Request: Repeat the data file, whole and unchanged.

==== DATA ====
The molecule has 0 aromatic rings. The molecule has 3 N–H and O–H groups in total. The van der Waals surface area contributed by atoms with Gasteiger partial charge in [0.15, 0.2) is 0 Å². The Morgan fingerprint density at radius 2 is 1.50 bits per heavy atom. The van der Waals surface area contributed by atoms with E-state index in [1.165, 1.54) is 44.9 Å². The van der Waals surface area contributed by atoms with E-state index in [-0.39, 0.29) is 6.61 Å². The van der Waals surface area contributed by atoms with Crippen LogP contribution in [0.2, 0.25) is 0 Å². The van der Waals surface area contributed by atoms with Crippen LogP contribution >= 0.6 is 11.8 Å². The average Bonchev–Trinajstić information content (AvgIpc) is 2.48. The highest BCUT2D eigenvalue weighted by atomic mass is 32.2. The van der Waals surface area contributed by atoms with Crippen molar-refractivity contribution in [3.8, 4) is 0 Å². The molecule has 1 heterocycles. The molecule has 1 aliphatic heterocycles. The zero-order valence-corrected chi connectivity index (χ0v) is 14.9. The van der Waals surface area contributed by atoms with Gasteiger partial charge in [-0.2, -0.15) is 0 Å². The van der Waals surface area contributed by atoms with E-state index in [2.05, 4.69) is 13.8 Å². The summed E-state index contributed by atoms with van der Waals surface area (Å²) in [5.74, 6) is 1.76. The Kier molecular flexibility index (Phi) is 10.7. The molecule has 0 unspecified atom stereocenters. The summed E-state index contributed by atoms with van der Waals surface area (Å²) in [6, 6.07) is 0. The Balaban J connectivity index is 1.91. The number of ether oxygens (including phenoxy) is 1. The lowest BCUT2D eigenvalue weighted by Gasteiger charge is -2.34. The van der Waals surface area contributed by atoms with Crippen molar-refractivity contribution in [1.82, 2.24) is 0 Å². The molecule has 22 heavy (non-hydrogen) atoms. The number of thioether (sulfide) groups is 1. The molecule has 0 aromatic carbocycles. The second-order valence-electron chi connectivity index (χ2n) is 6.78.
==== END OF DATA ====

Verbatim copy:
The molecule has 0 aromatic rings. The molecule has 3 N–H and O–H groups in total. The van der Waals surface area contributed by atoms with Gasteiger partial charge in [0.15, 0.2) is 0 Å². The Morgan fingerprint density at radius 2 is 1.50 bits per heavy atom. The van der Waals surface area contributed by atoms with E-state index in [1.165, 1.54) is 44.9 Å². The van der Waals surface area contributed by atoms with E-state index in [-0.39, 0.29) is 6.61 Å². The van der Waals surface area contributed by atoms with Crippen LogP contribution in [0.2, 0.25) is 0 Å². The van der Waals surface area contributed by atoms with Crippen LogP contribution >= 0.6 is 11.8 Å². The average Bonchev–Trinajstić information content (AvgIpc) is 2.48. The highest BCUT2D eigenvalue weighted by atomic mass is 32.2. The van der Waals surface area contributed by atoms with Crippen molar-refractivity contribution in [3.8, 4) is 0 Å². The molecule has 1 heterocycles. The molecule has 1 aliphatic heterocycles. The zero-order valence-corrected chi connectivity index (χ0v) is 14.9. The van der Waals surface area contributed by atoms with Gasteiger partial charge in [-0.2, -0.15) is 0 Å². The van der Waals surface area contributed by atoms with E-state index in [2.05, 4.69) is 13.8 Å². The summed E-state index contributed by atoms with van der Waals surface area (Å²) in [5.74, 6) is 1.76. The Kier molecular flexibility index (Phi) is 10.7. The molecule has 0 unspecified atom stereocenters. The summed E-state index contributed by atoms with van der Waals surface area (Å²) in [6, 6.07) is 0. The Balaban J connectivity index is 1.91. The number of ether oxygens (including phenoxy) is 1. The lowest BCUT2D eigenvalue weighted by Gasteiger charge is -2.34. The van der Waals surface area contributed by atoms with Crippen molar-refractivity contribution in [1.82, 2.24) is 0 Å². The molecule has 22 heavy (non-hydrogen) atoms. The number of thioether (sulfide) groups is 1. The molecule has 0 aromatic carbocycles. The second-order valence-electron chi connectivity index (χ2n) is 6.78.